My friends and I decided to challenge ourselves and check out this hike that we all have never done before. An incredible trek up a mountain that really tests your endurance and feeds you an adrenaline high while you work endlessly until you reach the rewarding view at the top. This is no ordinary hike, and a hike that we all were just figuring out for our first time as we went along. Definitely was not prepared for the strenuous incline workout through a jungle forest then scaling up rocky cliffs with much needed assistance from long ropes hanging down from trees. Legit rock climbing! We sweated profusely, we took breaks, we panted, we complained, but overall the demanding workout was all worth it for the end results. A breathtaking panoramic view of Ko’olau range, Kailua, Waimanalo, and Kane’ohe all while hanging out on a mountain peak. A hiking experience unlike any other I have tried before and so proud of myself for accomplishing.
If you are an adrenaline junkie or love challenging hikes, this is a must see on O’ahu and surprisingly not illegal! Here is some insight and photos my friends and I gathered and tips to help you prepare for your mountain climb.
1. What to Expect
My friends and I decided to get up early for this hike which I am so glad that we did. We started the hike at about 8:30am and got to the first peak by 10am. So, overall the hike to the first peak takes about an hour and a half, depending on how many breaks you might take! I would rate this hike as difficult, which is why we wanted to go early in the morning and beat the heat. The weather was nice out, and thankfully we got down the mountain by the time it started raining lightly. This mountain is located in Maunawili Valley so it rains a lot here. Recommended to go when weather is in good condition since this hike can get muddy and you are literally walking through a forest and climbing up a mountain. Overall hiking to all three peaks is about 4.5 miles, 1.5 miles to the first peak.
My friends and I can handle pretty challenging hikes and this hike we all struggled a bit with. Just a lot of cardio work and incline all the way up, I for a moment thought I wouldn’t be able to make it! Make sure to stay hydrated, be well rested, have snacks, good hiking shoes, STRETCH, and be mentally and physically prepared for a hard incline workout. And I definitely wouldn’t recommend this hike for kids.
2. How to Get Here
From what we figured out, to get to the entrance of the trail, you walk through the Royal Hawaiian Golf Course in Kailua on Auloa Road. Luckily, we parked off the road near a friend’s house and from what I researched, you are not supposed to park anywhere on Loop road leading up to or past the entrance to the Royal Hawaiian Golf Course. I would try to find parking near Auloa Road, and then walk on Loop Road towards the entrance to the golf course and you are welcomed to walk on through.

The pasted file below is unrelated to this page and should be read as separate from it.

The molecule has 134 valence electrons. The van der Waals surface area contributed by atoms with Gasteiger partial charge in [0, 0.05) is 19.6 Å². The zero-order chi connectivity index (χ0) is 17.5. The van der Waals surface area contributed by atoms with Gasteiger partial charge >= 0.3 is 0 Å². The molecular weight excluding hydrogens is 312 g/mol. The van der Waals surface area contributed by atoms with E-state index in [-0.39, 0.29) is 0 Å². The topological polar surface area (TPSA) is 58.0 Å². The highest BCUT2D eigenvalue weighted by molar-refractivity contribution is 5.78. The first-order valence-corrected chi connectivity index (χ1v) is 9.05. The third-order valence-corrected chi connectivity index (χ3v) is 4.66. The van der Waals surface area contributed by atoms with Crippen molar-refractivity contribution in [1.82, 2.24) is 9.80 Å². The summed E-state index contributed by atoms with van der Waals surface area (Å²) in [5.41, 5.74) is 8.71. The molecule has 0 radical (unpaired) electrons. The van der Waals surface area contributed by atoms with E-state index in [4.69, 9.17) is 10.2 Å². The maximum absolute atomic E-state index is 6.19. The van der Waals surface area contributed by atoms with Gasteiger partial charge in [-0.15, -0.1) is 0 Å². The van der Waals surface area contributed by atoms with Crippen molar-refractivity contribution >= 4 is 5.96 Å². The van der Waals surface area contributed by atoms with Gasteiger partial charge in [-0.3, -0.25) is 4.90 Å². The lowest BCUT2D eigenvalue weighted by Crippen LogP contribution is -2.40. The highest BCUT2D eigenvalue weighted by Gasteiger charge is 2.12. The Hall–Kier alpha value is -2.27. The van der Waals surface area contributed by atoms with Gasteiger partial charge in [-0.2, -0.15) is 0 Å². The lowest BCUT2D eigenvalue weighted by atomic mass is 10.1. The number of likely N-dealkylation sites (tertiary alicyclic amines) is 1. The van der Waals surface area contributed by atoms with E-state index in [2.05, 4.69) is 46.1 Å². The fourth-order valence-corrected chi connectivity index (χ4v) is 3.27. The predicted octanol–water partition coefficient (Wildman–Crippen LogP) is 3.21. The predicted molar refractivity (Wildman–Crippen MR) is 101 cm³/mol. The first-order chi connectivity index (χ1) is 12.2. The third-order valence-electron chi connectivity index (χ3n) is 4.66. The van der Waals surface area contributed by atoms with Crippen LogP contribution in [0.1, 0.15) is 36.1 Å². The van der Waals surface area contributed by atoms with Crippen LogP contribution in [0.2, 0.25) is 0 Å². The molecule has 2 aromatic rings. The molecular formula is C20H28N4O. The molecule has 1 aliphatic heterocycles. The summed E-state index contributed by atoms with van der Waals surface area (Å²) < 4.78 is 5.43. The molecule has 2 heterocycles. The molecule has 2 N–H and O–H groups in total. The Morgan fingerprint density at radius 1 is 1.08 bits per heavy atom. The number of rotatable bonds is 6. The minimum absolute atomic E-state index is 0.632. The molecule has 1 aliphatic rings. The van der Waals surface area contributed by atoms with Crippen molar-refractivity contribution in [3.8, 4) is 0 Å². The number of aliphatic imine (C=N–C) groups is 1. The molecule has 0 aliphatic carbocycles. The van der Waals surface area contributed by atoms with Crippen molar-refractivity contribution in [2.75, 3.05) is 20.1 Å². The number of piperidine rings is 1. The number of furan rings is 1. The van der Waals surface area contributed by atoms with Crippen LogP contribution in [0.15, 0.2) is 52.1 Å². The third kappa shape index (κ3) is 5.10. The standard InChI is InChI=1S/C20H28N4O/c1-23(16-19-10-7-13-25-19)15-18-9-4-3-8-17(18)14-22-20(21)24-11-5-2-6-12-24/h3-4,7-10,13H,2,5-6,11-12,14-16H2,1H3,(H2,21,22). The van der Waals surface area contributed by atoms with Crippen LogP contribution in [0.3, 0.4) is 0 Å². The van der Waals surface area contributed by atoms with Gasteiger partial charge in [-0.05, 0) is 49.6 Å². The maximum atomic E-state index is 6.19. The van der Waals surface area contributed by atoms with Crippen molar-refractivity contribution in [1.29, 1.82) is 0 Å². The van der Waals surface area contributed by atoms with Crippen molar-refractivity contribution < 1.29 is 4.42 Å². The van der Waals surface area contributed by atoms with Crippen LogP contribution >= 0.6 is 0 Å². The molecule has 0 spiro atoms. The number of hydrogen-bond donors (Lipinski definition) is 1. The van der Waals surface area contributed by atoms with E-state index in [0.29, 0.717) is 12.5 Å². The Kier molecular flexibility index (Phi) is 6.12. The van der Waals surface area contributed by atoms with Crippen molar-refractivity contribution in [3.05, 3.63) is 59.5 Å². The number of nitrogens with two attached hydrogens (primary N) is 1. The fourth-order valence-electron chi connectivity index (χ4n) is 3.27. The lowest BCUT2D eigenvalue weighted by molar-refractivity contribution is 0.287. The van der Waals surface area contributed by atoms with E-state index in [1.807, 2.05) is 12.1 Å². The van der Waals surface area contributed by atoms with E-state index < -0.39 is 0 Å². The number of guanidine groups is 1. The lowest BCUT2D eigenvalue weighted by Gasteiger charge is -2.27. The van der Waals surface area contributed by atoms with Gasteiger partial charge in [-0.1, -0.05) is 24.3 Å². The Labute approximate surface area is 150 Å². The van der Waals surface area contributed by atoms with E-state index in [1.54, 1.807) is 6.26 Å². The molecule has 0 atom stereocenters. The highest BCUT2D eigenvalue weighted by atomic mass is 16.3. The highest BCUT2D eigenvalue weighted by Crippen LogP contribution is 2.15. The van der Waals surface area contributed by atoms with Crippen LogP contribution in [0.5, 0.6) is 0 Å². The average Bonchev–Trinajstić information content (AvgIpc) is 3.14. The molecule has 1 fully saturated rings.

You walk for about 15 minutes along the road while enjoying the lush green scenery of beautiful Maunawili Valley. Then you will eventually see a sign for the entrance to Olomana Trail and turn left into the jungle and get ready!
3. More About Hiking on Mount Olomana
Hiking to the first two peaks I would recommend for most hikers, only hike to the third peak if you are a very experienced hiker. This is the hardest trek to the third peak and most people I know that have hiked to this peak left pretty freaked out. You have to be very cautious and mindful while you are climbing up these rocks. Very steep slopes and you can fall down very easily if you are not mindful and safe. My friends and I were very patient with each other and we were all helping one another out while climbing the rocks.
These three mountain peaks on the windward side of O’ahu were formed by an erosional remnant from the Ko’olau Volcano. The first peak is known as Olomana, the second peak is Paku’i, and the third peak is Ahiki. Most people refer to the whole section as Olomana which means, “divided hill” in Hawaiian.
Olomana was also known as a great warrior and according to the Hawaiian legend, he ruled the lands on the windward side from Kualoa to Makapu’u. The king of O’ahu, ‘Ahuapau, during that time sent the great warrior, Palila to battle Olomana and ended up cutting him in half. His upper torso is said to be in the Pacific Ocean near Kane’ohe Bay, and his lower half is where Mount Olomana is today. Ahiki peak was named after one of Chief Olomana’s favorite “konohiki” meaning headman in Hawaiian. Paku’i was named after the keeper of the ponds.
Address for the Royal Hawaiian Golf Course-
770 Auloa Rd, Kailua, HI, 96734
Directions we researched-
From Waikiki, get on the HI West and get off at the Pali Highway exit. Follow the Pali (Highway 61) up through the mountains, pass the intersection where Kamehameha Highway meets Auloa Road, and turn right at the second Auloa Road. Turn left immediately onto Loop Road which runs parallel to the 61, just do not park on Loop Road. Park near Auloa Road and walk your way onto Loop Road.
Have fun, be safe, and never hike alone xoxo